Fallout 3

The Power of the Atom: Fallout 3’s Megaton

Upon exiting Vault 101 Fallout 3 players are temporarily blinded by a searing white light, and it’s a symbolic moment. After living underground for your entire life, you feel the natural light of the sun for the very first time.

It’s one of many such moments. The majority of players will find themselves in the nearby town of Megaton, named, you soon discover, for the un-detonated nuclear bomb around which the town was built. After resolving The Power of the Atom, the quest which revolves around this weapon, it is perhaps the most potent reflection of Fallout 3’s world.

The seeming absurdity of this scenario – who on Earth would choose to live in the crater on an atomic bomb?  – serves two purposes. The first is to explain, principally to series newcomers, and the importance of nuclear energy to the Fallout universe.

Before the apocalyptic war of 2077, there was Nuka Cola (radioactive soda) which people willingly drank, well aware of the isotopes within. There was Vault-Tech, a company predicated on the basis of selling slots in secure underground Vaults in order to allow some to survive the inevitability of a nuclear war. There was, in essence, a fascination with the terrible finality of nuclear power.

After the war is over, it almost makes sense for some at least to worship the bomb. Nuclear fire cleansed the world in fire, could the atom not do so again? The ridiculousness of their belief is somewhat excusable, given the harshness of the world the people of Megaton find themselves in. It’s also notable that the principal reason for Megaton’s location was the aspiration of one day being granted access to Vault 101.

In other words, the prospect of permanent residency in an ancient confined vault proved more alluring than the threat of potential nuclear annihilation. That shows the horrifically brutal world of Fallout is to players, in most cases, very early on in the game.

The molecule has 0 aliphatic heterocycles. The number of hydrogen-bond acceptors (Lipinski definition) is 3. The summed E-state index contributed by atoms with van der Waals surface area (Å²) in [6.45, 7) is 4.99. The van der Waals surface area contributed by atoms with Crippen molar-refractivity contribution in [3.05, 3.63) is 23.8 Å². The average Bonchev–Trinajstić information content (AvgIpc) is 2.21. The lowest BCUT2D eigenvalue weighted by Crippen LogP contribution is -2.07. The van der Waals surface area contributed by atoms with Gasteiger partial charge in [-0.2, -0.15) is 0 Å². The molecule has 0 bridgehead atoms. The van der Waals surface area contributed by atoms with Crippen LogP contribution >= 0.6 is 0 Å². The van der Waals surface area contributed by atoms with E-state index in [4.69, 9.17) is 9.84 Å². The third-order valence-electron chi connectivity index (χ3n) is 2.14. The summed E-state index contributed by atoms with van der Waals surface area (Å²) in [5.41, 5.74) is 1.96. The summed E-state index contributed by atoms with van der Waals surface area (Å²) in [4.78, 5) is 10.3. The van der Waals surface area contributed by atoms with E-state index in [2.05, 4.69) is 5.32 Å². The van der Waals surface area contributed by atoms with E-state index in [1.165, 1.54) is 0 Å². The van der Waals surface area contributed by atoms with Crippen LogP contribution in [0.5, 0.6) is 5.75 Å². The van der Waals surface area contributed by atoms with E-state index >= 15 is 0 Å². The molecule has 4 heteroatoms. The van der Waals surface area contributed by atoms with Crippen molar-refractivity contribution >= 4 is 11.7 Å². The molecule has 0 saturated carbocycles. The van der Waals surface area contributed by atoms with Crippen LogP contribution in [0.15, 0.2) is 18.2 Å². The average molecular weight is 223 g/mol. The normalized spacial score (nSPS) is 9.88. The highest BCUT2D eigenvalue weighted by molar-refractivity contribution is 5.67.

The second purpose of Megaton being constructed in this most unlikely of places is to introduce the game’s morality system: karma. At no other point in the game is the decision quite as stark as detonating the bomb – killing perhaps two dozen people, the equivalent in this depopulated world of tens of thousands – or ensuring its permanent deactivation.

Indeed, the reasoning for leveling Megaton is to create a better view for eccentric British expat Alistair Tenpenny. Such a trivial and base reason for destroying a town, one of the Capitol Wasteland’s few successful settlements, proved illuminating and a valuable introduction to karma, which few games with similar moral compasses provide, at least not so early on, and not with such distinctly different outcomes to your choice.

The choice offered players the dual perspective of seeing Tenpenny’s childish glee at the destruction of the city and the cool contrast with Mister Burke, who expresses a restrained form of awe when the bomb lights up the horizon. In this manner, the Bethesda team revealed the nature of the game and the player.

If you saved the town or hurl it into oblivion, you likely remember it and played the rest of the game in reflection of your decision. You may not remember much of Fallout 3, but chances are you remember The Power of the Atom (or as I’ve dubbed it: How I learned to stop caring and love the bomb).

And if you choose not to complete the quest, then you illustrated the nature of Bethesda’s games and the prominence of player freedom within.

Now all that’s needed is a Dr. Strangelove cameo.



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